The legislation, S. 575, introduced on March 15, seeks to delay — for two years — critical reforms aimed at providing relief to America’s small-business owners. The reforms, scheduled to take effect this summer, would limit the price-fixing done by the nation’s largest banks so that they would be required either to compete on their debit card swipe fees or charge an amount that’s “reasonable and proportional” to their costs.
“This bill is just another Wall Street bailout,” said NACS Vice Chairman of Technology Pat Lewis, who operates 13 Oasis Stop N Go convenience stores in Idaho. “The Tester bill is TARP 2, when the last thing we need is another handout to the big banks.”
“Congress should be standing by Main Street and not kowtowing to Visa, MasterCard and the big TARP banks that three years ago brought our economy to its knees and whose executives last year, in just nine months, were paid more than $130 billion,” said NACS Senior Vice President of Government Relations Lyle Beckwith.
“Interfering with the process even before the final rule is written is nothing more than pandering to the giant banks,” added Jennifer Hatcher, senior vice president of government and public affairs for the Food Marketing Institute. “Delaying swipe fee reform has consequences that will cost merchants and their customers $1 billion each month, and will cost our economy up to 95,000 much-needed jobs each year. Killing jobs isn’t what we were promised in November.”
On December 16, 2010, the Federal Reserve issued a proposed rule, as directed by Congress in the financial services reform bill, to issue rules to ensure that debit swipe fees are reasonable and proportional to the processing costs incurred. The Fed also asked for public comments to the rule, which are expected to be finalized on April 21 and implemented by July 21.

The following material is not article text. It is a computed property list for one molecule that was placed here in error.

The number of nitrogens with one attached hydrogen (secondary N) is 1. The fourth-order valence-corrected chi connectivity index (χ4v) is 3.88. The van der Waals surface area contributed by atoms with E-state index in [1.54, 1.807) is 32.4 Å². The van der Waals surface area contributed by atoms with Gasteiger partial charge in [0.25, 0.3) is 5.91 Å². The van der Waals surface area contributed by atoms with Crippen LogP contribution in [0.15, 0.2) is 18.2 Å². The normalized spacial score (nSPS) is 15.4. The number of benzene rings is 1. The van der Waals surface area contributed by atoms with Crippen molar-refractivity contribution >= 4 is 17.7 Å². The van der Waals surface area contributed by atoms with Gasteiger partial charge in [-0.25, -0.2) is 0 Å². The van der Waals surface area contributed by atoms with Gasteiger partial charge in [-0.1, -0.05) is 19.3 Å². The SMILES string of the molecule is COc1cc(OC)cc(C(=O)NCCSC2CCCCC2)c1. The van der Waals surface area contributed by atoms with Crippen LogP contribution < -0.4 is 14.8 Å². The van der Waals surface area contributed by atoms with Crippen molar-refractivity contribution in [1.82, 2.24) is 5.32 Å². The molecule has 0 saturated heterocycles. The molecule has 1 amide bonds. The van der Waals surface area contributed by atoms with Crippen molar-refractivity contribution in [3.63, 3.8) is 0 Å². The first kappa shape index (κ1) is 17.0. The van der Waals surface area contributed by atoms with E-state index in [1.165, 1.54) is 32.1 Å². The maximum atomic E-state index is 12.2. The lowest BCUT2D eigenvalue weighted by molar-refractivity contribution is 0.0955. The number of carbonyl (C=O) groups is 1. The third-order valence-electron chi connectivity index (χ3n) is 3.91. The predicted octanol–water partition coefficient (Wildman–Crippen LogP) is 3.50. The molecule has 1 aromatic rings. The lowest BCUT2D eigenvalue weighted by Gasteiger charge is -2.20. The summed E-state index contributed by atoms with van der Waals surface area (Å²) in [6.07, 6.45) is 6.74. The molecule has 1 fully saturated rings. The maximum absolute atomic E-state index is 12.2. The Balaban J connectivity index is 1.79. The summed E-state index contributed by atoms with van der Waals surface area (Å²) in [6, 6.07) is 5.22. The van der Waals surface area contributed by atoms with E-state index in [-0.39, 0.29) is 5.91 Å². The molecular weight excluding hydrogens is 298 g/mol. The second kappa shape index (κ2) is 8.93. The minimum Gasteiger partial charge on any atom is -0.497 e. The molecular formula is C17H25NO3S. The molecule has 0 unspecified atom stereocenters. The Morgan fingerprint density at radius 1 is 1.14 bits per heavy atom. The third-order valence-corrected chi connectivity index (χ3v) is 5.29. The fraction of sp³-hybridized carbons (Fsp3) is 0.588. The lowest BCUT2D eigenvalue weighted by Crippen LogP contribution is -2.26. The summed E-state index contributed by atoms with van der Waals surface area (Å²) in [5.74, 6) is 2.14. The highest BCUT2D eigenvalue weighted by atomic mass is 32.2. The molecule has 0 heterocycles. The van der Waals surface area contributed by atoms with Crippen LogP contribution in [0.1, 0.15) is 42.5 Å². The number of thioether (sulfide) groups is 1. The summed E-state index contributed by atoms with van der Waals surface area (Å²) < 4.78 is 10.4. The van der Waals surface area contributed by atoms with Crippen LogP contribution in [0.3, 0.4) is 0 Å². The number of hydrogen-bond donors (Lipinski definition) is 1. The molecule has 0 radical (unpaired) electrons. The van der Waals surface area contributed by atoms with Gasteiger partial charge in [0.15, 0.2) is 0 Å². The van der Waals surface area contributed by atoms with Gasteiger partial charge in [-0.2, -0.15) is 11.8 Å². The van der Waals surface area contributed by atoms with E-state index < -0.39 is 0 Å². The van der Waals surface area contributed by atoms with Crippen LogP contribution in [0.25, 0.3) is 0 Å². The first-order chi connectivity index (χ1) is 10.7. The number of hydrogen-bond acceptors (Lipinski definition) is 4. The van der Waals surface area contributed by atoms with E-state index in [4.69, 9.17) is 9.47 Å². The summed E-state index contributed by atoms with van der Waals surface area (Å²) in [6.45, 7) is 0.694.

The Fed’s proposed rules would still allow banks to make a reasonable, if not sizable, profit on debit transactions. The Federal Reserve did not seek to eliminate debit swipe fees, but to define a rate that was fair and equitable, with proposed per-transaction rates of 7 cents or 12 cents. A survey of banks by the Fed found that debit swipe costs averaged around 4 cents per transaction, providing the banks with a profit margin of either 75 or 300 percent based on the proposed rulemaking.
Tester has said that he is concerned about small banks being hurt by the rules. However, Durbin took care of that concern last year as part of the amendment that was approved by Congress. The legislation states explicitly that banks with under $10 billion in assets will be exempted from the rates. Further, Visa, Star and five other networks have indicated they will support two-tiered pricing to allow small banks to charge more than big banks.
Because of honor-all-cards rules in debit and credit card contracts, retailers are prohibited from treating one debit card differently than another debit card.
“Congress voted last summer to fix a clearly broken system, and the Federal Reserve made significant, thoughtful proposals to do so,” said Armour. “This bill seeks to preserve the anti-competitive behavior of the banks and credit card companies and is not what 5.4 million of our customers had in mind when they signed their names to petitions demanding reform.”
Swipe fee reform would add jobs and transfer funds directly from banks to consumers according to “The Costs of Charging It in America: Assessing the Economic Impact of Interchange Fees for Credit Card and Debit Card Transactions,” a report released last month by Robert Shapiro, former under-secretary of Commerce for Economic Development. Extrapolating the findings for debit swipe fees alone, swipe fee reform would add 90,000 new jobs and provide $10 billion in relief to consumers.
“While Congress talks about the importance of revitalizing the economy and growing badly needed jobs, those [in Congress] supporting today’s bill are instead siphoning consumers’ hard-earned wages to the banking industry,” said Armour.